Wednesday, May 7, 2014


Whenever I hear older people tell me how much they miss "this stage," I wonder how accurately they actually remember this stage. I know my mom always says that she only remembers the good things her kids did when they were young. I would like to have that kind of selective memory.

And I honestly do think I will miss a lot of things about this stage. Like how Jill thinks I know everything and that I am the most fun person in the world. Like how Danny runs to me when he is hurt and will whisper "I love you, Mommy." Like how Alice will cling to me, curl her little body into mine so tightly, and give me the sweetest little baby hug.

And how funny they are. I will miss that. The things they say. The way they walk into things. They're just such funny little people.

BUT I will not miss sleeplessness.

I have recently awoken to the fact that I have been oblivious. I have repeatedly told myself that Alice's sleep habits will get better once we get back into a routine, but I am no longer that optimistic. I try to remind myself that Daniel was a horrible sleeper, and now he sleeps great, but as my uninterrupted periods of sleep get shorter, it becomes harder and harder to remind myself of that.

Maybe I can no longer remember 2012 accurately, but I really feel like Alice is now sleeping worse than Danny, which is surprising, because she used to be my best sleeper. But it is actually not surprising when I think about what I've done to her.

The past four weeks: Virginia
One week: Ohio
One week: Nebraska
One week: Michigan
Two weeks: Asa Norte, Brasilia
Eight weeks: Lago Sul, Brasilia
Two weeks: Virginia
Three weeks: Michigan
One week: Ohio
Three weeks: Michigan
Three weeks: Virginia
One week: Ohio
Fourteen weeks: Virginia
One week: Shenandoah
Six weeks: Virginia
One week: Ohio
Two weeks: Utah
Two weeks: Virginia
Two weeks: Nebraska
Seven weeks: Virginia
Two weeks: Ohio

As you can see, she has slept in a lot of different cribs. The above timeline doesn't include hotel stays either, or sleeping on airplanes, cars, or trains.

Honestly, looking at that, it almost makes me wonder why Jill and Daniel aren't having sleep problems. I think Alice is totally justified in hers.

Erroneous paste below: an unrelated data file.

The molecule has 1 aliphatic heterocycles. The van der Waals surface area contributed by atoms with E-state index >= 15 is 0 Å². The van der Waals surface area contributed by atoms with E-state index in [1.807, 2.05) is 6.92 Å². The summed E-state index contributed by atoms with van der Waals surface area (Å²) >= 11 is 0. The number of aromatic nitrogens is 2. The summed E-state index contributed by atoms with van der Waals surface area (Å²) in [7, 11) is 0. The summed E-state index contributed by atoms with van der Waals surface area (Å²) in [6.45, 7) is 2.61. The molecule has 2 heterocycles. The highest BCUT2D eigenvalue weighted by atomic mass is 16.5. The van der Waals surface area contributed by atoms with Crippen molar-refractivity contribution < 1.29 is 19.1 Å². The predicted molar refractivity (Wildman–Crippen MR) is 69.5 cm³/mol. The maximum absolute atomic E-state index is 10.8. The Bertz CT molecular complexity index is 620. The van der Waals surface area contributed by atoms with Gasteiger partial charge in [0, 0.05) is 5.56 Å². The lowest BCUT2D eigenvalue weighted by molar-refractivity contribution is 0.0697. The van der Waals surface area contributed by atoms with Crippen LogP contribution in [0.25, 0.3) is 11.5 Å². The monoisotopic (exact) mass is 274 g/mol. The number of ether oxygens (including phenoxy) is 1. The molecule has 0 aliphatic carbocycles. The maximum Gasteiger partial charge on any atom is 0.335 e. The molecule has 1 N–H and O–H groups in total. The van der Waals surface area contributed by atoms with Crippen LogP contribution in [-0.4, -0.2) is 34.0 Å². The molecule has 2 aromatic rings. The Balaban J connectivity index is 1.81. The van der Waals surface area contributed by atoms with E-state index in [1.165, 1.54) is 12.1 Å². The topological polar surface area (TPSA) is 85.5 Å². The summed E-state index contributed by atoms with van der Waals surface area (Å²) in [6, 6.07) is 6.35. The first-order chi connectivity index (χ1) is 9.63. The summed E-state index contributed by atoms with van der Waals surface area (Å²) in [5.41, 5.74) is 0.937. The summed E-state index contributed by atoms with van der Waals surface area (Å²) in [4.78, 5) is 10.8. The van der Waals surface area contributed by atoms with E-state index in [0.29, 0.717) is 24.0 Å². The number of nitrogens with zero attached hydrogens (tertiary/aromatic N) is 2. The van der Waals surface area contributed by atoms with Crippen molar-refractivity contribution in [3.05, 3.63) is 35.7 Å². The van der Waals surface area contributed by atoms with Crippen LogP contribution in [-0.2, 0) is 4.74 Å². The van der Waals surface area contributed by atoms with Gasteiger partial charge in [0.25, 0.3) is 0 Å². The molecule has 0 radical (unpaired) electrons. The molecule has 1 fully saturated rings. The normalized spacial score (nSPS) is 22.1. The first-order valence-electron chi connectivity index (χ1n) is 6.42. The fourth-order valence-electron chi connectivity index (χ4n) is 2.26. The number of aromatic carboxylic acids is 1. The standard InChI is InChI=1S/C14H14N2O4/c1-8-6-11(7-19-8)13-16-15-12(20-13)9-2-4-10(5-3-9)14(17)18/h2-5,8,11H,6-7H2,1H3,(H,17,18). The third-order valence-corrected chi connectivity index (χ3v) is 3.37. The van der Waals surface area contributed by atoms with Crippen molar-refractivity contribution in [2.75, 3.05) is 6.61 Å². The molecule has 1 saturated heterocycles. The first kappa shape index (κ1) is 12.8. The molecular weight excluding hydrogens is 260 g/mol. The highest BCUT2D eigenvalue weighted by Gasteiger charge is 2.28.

But her sleeping is just getting worse. She is now waking up regularly four times a night, sometimes more. I usually just nurse her and we fall back asleep in the rocking chair, but sometimes she is just mad and won't go back to sleep or wakes up as soon as I put her back in her crib. It is getting hard to get her to sleep during the day. She used to take two naps, and now I am barely getting her to take one.

She used to be such a happy child, and now she is grumpy all the time and cries a lot.

She is exhausted, and I am exhausted, and it is affecting my ability to be a good mother. It is kind of sad to have your husband come home and have your oldest daughter describe how Mommy needed to have a few time outs that day so she could be nice. But it's true. I'm getting to the ugly stages of sleep deprivation where you wonder the dark thoughts of motherhood.

What was it ever like to have one child and actually be able to hold them through a nap and sleep while they were sleeping?

This is such a cute age, but for my children, it also seems to be a stage where their sleeping gets worse. With Daniel and Jill, I remember that they both slept through the night earlier on and then due to illness and teething, they lost that sleep schedule, and it was hard to get it back.

I'm going to have to make some changes with Alice and sleep, but I'm not sure where to start. More food? Her own bedroom? Cry it out? No light night?

What has worked with your kids? I think I need to get some books on sleep and babies. Until then, I'll just keep going through the day feeling like a zombie.

Jill, Daniel, and Alice—all at the delightful age of fifteen months

Help Me.